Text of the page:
“(Balance) has been easy enough for us all along and our strength,” she says. “Andrew has always provided our lead vocals and he has always been a songwriter and he gravitates toward that. I sing harmony and compliment a foundation that’s already there. We try not to think too hard and to just fill the role that feels most natural to us.”


Indeed, their songs are well-timed to emphasize melody and space and the mutual understanding between them, sparking a roomy atmosphere of two halves concluding one philosophy.

“We still leave a lot of that open space in the music,” she says. “We are not trying to bash anyone over the head with jumping around or craziness on the stage - and that space helps us to atone. We are not trying to rage with our four fastest songs at beginning of the set. We’ve gained a lot of confidence, where at first when we were playing clubs, the knee-jerk reaction was to engage the audience similarly to how everyone else was doing it. But we’ve decided to own up more to what’s true to us and true to those who are engaged with us. Space makes it quieter and easier to engage.”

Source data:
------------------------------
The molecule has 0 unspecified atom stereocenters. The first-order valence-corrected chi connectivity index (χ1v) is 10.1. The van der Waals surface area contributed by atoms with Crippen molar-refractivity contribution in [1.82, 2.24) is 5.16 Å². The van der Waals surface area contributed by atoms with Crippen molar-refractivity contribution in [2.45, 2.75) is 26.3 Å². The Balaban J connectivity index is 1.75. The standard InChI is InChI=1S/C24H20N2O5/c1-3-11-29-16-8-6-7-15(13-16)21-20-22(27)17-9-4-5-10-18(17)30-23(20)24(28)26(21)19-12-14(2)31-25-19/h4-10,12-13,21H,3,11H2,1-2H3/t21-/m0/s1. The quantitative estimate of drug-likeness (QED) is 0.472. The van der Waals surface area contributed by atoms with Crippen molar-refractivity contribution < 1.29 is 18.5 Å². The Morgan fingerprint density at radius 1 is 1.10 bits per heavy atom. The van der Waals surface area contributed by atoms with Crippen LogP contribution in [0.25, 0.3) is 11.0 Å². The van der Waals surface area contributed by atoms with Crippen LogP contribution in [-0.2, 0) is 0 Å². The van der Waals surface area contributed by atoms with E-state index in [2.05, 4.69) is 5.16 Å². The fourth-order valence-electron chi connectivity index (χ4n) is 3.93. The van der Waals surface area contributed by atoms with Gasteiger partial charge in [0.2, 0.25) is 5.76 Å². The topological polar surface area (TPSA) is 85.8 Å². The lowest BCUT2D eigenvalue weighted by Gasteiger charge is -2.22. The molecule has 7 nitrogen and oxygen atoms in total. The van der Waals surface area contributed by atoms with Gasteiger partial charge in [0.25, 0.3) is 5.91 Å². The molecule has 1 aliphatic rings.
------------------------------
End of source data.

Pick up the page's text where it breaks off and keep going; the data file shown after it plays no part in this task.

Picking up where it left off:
Marlin’s songwriting packs more emotional power and sense of taut realism than an average tune and Frantz tightly pads him with the sounds of simplicity and sympathy.

“It’s pretty informal,” says Frantz of their process of creating songs “Sometimes he will write a whole song before I’ve heard any of it, though more often it is slightly more drawn out. He will have the basic 75 percent done and I’ll hum along and work it a little bit, and Andrew will take a week of making the lyrics as concise and to the point as he can make them. It’s true to the old-time nature of music to sit down and play it and then find a different idea of arrangement, harmony, or riffs. We don’t want to work too far outside of sitting down and playing the song. That feels most natural to us and gives us the headspace to be able to create something new.”